In comparison to many forms of media, furry as a fandom as a concept is relatively young. Likewise, in the world of competitive sports, the once fledgling video game sports community is witnessing a major growth in popularity. Over the weekend of September 16th, these two world eclipsed as a furry by the name of SonicFox took the grand prize in the Injustice 2 Pro Series tournament: $120,000. You could get a very nice fursuit with that kinda scratch, or you know, college or mortgage money if you want to be responsible adult I suppose.
However, this isn’t a Cinderella story coming out of nowhere, SonicFox is a record holder in Guinness for his many Injustice tournament wins. His adapt and flexible style in the fighting game genre is well respected.
But in case you missed the blue furry fury outfoxing his competition, you can watch the full event at Twitch. The grand final starts at the 8 hour and 48 minute mark.
The Syfy (formerly Scifi) channel will be airing Happy! beginning Dec. 6. The show will be adapting Grant Morrison's 2012 comic of the same name, and will feature Patton Oswalt as the voice of the titular role, a possibly real, possibly imaginary (comic readers familiar with Morrison's work will note these are not entirely contradictory descriptors for him) flying blue unicorn who can only be seen by a washed up hitman. A short teaser trailer, giving a small glimpse of Happy, has been made available.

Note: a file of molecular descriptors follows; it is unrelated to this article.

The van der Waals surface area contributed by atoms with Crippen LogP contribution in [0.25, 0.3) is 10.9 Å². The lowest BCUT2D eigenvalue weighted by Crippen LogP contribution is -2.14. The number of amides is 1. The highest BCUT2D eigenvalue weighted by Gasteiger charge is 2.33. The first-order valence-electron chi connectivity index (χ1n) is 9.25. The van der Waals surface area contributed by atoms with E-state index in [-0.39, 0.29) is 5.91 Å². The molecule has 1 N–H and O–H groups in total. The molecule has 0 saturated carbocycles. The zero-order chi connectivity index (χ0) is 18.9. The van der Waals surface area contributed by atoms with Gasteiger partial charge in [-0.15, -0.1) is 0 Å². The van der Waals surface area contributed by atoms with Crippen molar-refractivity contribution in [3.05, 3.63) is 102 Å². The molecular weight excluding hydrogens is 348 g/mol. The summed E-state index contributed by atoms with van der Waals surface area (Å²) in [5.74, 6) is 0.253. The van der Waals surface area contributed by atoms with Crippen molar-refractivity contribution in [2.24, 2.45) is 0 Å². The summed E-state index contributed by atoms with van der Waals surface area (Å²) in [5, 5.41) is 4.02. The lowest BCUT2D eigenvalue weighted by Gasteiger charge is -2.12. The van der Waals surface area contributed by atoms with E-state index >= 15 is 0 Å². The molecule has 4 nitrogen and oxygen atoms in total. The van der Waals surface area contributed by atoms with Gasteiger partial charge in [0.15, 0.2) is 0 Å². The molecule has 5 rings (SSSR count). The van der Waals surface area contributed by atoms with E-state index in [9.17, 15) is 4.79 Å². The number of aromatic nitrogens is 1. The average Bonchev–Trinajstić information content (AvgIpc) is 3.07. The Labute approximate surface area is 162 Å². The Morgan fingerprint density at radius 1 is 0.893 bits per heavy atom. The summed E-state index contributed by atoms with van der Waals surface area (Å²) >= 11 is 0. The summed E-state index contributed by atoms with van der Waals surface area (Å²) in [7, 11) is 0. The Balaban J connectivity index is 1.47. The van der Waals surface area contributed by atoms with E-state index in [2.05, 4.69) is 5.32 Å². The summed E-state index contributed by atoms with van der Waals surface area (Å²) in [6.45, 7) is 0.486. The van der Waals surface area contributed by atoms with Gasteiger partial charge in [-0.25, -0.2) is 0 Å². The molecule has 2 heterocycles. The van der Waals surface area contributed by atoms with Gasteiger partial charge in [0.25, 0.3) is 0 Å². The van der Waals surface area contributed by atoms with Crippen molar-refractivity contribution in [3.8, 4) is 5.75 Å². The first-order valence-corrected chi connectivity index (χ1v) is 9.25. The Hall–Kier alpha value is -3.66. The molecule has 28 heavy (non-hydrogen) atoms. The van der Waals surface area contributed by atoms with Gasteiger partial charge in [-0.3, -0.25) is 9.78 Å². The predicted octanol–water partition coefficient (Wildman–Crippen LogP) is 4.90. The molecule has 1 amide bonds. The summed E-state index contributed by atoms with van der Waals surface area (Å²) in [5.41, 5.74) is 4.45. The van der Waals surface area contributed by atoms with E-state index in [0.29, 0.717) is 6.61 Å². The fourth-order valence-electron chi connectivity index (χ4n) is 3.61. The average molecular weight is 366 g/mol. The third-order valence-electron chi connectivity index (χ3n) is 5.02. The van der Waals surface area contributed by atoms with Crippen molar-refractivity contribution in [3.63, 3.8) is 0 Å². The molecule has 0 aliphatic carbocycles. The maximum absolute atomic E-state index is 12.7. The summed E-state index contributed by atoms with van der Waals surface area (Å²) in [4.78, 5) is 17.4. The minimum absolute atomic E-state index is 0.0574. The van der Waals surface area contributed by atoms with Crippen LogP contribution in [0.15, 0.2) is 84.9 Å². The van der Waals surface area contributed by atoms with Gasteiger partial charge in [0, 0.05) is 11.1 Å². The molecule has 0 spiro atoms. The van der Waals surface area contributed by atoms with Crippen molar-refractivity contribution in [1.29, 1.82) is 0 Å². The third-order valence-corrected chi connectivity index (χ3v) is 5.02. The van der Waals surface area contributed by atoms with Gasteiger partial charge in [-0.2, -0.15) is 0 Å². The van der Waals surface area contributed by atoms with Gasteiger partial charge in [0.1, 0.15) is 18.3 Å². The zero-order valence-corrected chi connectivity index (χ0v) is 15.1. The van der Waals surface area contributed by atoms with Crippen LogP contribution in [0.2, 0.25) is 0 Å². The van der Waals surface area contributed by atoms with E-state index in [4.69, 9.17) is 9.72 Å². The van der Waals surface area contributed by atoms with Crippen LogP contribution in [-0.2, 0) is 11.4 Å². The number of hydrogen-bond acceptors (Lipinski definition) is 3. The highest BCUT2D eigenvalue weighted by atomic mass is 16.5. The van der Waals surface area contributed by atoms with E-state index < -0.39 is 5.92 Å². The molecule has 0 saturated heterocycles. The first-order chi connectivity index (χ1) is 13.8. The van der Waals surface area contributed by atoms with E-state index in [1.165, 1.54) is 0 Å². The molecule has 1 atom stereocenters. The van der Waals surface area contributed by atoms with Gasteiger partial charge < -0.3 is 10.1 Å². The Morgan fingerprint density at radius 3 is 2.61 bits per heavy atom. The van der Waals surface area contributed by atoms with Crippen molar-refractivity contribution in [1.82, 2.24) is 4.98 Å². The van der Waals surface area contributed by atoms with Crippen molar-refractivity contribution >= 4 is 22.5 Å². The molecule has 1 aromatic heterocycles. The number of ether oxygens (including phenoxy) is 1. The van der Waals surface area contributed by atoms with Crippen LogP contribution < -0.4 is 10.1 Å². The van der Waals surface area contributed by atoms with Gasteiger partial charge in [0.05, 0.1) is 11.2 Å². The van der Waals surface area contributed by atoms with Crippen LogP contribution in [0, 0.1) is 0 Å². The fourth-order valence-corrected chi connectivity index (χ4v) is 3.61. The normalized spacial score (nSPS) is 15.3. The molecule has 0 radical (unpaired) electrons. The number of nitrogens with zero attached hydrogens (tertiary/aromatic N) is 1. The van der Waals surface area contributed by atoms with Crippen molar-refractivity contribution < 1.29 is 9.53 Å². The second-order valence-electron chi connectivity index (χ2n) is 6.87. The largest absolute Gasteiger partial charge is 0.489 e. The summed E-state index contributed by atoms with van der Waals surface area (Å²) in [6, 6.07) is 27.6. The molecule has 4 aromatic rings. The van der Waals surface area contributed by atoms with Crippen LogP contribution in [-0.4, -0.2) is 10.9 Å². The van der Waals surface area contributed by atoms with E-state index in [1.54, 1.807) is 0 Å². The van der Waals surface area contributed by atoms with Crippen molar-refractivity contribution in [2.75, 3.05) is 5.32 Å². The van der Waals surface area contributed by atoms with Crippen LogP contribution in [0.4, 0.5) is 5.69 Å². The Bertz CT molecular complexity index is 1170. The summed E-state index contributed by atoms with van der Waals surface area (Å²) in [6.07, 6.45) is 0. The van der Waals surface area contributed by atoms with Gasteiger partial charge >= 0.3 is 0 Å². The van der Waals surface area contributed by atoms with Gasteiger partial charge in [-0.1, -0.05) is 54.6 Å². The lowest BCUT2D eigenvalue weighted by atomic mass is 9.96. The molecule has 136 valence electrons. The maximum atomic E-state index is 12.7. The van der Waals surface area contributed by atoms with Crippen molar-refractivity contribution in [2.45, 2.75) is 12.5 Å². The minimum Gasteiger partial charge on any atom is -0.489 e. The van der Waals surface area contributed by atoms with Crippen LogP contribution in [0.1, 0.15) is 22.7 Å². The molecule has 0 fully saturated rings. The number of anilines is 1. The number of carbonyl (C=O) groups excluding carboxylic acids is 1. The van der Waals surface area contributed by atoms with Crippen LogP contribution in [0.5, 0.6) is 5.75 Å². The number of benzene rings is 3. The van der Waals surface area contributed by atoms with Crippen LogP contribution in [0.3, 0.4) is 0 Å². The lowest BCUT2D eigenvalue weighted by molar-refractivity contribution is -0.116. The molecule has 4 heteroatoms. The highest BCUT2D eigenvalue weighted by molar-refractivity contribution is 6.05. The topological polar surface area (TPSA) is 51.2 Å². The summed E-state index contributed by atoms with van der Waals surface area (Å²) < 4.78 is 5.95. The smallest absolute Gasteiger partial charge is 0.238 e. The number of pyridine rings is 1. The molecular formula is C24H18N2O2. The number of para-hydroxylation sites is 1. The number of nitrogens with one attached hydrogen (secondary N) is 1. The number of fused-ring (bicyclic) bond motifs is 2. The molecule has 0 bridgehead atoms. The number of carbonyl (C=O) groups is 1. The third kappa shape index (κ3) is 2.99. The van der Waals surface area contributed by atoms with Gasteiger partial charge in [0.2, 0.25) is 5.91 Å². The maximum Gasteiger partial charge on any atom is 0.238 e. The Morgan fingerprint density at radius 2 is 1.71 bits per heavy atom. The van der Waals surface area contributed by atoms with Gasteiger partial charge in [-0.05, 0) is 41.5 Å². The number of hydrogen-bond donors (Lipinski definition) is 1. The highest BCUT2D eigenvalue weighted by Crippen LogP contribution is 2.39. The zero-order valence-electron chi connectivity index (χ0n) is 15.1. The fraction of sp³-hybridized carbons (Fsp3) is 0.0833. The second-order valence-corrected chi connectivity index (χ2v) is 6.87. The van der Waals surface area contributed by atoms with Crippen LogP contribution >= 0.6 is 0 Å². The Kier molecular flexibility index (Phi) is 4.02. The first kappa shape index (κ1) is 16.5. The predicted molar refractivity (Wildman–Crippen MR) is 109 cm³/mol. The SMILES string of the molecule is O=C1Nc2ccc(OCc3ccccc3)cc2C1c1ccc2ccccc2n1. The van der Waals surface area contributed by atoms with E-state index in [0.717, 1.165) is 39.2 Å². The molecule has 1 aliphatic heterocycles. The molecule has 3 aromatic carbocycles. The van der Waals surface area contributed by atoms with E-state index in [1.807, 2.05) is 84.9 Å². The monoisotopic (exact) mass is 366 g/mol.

I kept plugging it quietly in the background all throughout 2015 and early 2016 (and you guys thought I only covered Zootopia that year). I mean, what if 2016 had been a year where we had six wide release, fully anthropomorphic world movies ranging in genre from buddy cop, to martial arts, to backstage musical, to crime caper, to space opera, and also Rock Dog?
As it ended up, we got, by my count, one great movie, one good movie, one movie that was kind of meh, one movie that turned out to not exist, one terrible movie and also Rock Dog.